Robert D. Winn Residence (1950)
The house is an L plan with a hemicircular sunroom attached to the front entrance. Although the same concrete blocks had been used, with an interior and exterior side and an air gap in the middle, the owners of this house has decided to fill the gap with foam insulation. They claimed that it has drastically increased the efficiency of the house, keeping it warm in the winter and cool in the summer. The concrete is a beach sand tone, and has a much softer look than the rough grey on some of the previous Usonian blocks. The light color also helps to brighten up the interior, which was originally designed to be contrasted by the dark brown tone of the plaster walls. However, the current owners had decided to paint the walls to match the color of the concrete to brighten up the space.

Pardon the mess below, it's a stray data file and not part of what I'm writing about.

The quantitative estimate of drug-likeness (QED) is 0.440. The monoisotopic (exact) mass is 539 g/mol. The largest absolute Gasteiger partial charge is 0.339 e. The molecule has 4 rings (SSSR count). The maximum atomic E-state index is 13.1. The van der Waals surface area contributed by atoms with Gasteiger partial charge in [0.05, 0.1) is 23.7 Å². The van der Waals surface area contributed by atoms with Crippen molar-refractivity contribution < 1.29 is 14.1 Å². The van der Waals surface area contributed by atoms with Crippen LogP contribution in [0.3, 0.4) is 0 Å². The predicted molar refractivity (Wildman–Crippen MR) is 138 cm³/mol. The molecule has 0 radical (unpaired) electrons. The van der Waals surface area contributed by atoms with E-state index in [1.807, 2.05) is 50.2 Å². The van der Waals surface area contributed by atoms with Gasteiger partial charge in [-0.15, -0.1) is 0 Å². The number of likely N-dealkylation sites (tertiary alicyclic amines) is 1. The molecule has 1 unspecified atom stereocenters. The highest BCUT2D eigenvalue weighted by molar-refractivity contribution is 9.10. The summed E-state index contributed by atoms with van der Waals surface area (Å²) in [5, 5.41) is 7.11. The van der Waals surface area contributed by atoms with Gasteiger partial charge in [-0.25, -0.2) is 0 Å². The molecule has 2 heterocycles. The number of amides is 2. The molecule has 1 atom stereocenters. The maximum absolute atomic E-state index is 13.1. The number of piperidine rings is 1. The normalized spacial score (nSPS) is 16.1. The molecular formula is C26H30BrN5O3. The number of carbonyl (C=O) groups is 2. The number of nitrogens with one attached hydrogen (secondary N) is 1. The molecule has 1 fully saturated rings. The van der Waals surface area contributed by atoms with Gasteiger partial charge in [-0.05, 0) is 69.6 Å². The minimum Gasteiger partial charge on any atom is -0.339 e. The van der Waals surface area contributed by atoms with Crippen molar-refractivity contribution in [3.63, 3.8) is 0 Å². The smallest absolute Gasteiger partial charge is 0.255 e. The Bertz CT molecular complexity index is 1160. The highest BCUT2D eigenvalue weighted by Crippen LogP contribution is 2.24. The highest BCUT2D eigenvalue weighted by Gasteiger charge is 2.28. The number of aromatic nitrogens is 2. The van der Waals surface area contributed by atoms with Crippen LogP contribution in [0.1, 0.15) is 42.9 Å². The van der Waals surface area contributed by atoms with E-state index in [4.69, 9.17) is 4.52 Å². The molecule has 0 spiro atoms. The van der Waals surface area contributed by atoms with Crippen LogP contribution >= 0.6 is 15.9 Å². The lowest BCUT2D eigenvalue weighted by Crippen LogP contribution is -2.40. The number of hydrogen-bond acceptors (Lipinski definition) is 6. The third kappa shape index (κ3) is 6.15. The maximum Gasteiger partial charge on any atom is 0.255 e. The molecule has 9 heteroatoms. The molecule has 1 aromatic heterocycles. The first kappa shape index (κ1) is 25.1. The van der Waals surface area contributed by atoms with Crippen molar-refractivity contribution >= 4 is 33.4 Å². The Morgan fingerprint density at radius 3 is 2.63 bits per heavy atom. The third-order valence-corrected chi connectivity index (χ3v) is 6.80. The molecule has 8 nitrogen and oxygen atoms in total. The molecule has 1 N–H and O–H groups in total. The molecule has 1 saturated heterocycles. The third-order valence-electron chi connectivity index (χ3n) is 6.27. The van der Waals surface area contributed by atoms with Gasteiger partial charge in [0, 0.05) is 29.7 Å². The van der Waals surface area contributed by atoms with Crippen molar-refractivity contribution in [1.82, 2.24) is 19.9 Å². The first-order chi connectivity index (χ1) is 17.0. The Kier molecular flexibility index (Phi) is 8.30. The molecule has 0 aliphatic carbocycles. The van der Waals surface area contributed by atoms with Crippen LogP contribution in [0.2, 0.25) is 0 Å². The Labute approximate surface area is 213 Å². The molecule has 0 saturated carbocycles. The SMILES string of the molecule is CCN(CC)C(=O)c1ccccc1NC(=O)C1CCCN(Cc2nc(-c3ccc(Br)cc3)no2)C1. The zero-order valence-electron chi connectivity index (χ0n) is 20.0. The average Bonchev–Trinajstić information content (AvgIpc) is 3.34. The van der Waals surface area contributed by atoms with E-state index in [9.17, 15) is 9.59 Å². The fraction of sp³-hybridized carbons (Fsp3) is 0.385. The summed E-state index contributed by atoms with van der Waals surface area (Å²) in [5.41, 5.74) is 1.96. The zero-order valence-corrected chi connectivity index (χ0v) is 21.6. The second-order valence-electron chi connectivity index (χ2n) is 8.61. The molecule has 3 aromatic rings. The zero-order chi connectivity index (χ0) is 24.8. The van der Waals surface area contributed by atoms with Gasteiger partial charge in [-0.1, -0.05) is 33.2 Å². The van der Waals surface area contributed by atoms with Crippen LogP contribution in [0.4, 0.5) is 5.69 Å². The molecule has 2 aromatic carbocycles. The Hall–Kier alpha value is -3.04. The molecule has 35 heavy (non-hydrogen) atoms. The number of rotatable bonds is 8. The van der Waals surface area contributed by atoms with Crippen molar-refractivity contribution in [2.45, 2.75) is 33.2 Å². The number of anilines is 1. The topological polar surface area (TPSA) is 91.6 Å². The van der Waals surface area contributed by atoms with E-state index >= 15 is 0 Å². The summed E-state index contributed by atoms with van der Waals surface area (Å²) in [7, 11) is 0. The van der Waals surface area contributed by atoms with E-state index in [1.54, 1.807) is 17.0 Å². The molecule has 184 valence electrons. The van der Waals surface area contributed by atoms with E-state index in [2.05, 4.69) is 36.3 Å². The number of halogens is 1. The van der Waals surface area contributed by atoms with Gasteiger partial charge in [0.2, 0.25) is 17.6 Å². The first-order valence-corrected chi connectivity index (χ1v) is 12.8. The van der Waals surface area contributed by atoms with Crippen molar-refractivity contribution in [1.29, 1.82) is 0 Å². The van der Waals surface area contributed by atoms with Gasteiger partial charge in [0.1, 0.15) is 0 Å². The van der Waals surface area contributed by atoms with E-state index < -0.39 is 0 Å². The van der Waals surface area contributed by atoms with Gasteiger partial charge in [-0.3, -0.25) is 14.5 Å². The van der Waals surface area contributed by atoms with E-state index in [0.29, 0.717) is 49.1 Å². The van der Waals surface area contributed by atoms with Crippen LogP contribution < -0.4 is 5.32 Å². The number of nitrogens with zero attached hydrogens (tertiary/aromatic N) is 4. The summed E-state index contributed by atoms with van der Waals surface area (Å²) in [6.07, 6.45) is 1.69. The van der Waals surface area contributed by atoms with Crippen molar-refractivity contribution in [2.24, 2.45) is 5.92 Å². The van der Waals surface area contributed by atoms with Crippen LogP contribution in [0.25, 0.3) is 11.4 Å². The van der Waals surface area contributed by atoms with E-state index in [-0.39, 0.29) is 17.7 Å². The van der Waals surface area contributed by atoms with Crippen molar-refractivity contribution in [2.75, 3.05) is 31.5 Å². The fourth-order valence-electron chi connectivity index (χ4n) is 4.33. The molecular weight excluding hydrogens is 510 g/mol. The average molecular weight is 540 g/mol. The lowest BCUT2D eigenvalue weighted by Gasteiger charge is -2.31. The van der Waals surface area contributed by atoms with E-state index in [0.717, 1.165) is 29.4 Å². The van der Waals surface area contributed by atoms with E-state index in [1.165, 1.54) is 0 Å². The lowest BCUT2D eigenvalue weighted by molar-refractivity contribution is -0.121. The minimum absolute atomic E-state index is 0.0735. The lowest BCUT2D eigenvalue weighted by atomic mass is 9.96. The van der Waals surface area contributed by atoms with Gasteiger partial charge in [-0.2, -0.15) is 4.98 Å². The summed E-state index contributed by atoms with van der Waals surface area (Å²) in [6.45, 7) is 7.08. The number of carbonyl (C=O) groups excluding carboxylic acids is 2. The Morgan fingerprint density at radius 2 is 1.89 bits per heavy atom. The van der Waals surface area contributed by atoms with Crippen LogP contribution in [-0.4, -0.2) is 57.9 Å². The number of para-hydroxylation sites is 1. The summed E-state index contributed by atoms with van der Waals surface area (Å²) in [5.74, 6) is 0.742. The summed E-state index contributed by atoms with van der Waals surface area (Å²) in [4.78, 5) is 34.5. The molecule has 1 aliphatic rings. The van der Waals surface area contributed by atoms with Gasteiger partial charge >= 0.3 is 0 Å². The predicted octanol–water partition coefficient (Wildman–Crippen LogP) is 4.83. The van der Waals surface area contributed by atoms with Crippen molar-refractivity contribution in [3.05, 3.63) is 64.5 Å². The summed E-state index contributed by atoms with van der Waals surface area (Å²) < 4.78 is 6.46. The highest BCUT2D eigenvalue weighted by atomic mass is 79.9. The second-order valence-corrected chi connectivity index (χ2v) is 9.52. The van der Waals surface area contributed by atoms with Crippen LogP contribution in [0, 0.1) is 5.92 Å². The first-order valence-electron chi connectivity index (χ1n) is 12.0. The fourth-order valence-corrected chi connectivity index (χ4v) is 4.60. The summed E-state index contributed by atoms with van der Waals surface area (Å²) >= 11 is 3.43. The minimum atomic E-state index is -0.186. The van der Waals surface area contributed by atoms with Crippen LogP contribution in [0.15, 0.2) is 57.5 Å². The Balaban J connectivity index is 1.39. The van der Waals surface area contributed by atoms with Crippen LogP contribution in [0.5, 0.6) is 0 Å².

The glazing sandwiched between the patterned concrete blocks are translucent, instead of transparent.
The interior partition between the sunroom and the livingroom was only the window screens, but the current owners have added windows to better the insulation of the house. The dark, narrow hallways leading to the bedrooms are characteristic of Wright’s compression technique. However, in the Winn Residence, where the sunroom sits adjacent to the main space leading to the bedrooms, the interior sunroom windows and the interior walls create a hallway. This transparency and light opens up the hallway, and the hallway does not feel too narrow or claustrophobic at all.